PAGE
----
Sunday, May 13, 2007

GOP Senator Resents Obama's Suggestion that Iowa Voters Contact Him

This article from the Des Moines Register shows how out of touch some politicians can become. Barack Obama was in Iowa campaigning for the Democratic presidential nomination. He suggested that Iowa voters contact one of their two U.S. Senators to lobby him to support the Iraq War funding bill that establishes timetables. . Obama was referring to Sen. Grassley since Iowa's other U.S. Senator, Tom Harkin, was on record supporting this legislation.

Now, let's think about what Obama was suggesting. He was suggesting that Iowa voters contact one of their Senators to express their views on pending legislation in the Senate. A lot of people, us included, think that Senators and Representatives are supposed to listen to voters, that it is part of their job to listen to voters. That is one reason why the First Amendment to the United States Constitution gives a constitutional right to Americans to petition their government, so they can voice their opinions to their elected officials.

Well, if you think that, according to Sen. Grassley's staff, you are wrong. According to Grassley's staff it is "unprofessional" for one Senator to suggest to voters of another state that they should exercise their constitutional rights. Here's what Grassley himself said: "If you can't be senatorial, how can you be presidential?" Grassley asked.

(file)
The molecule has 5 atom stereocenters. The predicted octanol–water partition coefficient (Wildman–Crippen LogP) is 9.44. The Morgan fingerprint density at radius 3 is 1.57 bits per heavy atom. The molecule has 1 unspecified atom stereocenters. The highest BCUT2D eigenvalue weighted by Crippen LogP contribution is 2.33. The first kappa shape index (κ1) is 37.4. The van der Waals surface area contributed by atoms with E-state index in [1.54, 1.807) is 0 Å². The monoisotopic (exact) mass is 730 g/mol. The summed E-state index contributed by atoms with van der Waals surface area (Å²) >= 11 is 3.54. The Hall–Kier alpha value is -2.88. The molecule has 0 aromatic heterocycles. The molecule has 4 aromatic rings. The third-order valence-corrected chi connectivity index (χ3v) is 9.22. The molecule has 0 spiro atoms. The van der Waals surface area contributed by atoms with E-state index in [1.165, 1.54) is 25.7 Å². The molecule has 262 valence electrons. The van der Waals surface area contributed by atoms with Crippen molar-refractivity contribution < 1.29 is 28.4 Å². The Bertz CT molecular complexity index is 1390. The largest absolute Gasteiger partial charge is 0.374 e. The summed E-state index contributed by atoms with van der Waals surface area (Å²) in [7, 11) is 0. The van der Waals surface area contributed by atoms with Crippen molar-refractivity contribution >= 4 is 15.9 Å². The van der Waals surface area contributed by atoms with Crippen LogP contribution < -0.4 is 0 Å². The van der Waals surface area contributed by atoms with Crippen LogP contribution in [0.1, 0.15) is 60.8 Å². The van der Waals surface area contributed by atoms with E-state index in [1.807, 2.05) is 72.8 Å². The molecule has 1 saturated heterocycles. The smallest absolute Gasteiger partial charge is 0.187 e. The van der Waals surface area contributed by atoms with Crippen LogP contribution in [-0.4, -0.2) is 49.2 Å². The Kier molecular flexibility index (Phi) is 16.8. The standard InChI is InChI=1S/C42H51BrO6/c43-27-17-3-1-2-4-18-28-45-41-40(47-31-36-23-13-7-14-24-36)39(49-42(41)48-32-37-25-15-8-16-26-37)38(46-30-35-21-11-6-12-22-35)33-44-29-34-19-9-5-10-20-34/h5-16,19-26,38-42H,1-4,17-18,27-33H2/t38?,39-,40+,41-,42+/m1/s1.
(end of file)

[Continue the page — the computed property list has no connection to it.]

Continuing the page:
It gets better. According to Grassley's staff the reason why they shouldn't contact Grassley about this matter is that Grassley isn't a key vote on this bill. Here is a quote from the Register's article from Beth Levine, Grassley's press secretary: It's been demonstrated that the votes aren't there to override the veto," she said.

"So there isn't an opportunity for a veto override in the Senate in this case and as a result there's no way Sen. Grassley holds a key vote," she said.

Talk about arrogant and out of touch. Since Grassley's vote is not "key" voters shouldn't lobby one of their two Senators about this bill? How about this reasoning, Beth: he may not be key on this particular vote, but other Senate votes are coming up and they want Grassley to know what they are thinking? Furthermore, what Senator wants his press secretary telling the world that he isn't a "key vote" on anything? Doesn't that make him look unimportant and ineffective? This is not just arrogance, it is professional stupidity.

This should be the slogan of Senator Grassley and his staff: "I'm Senator Grassley and I don't care what you think."

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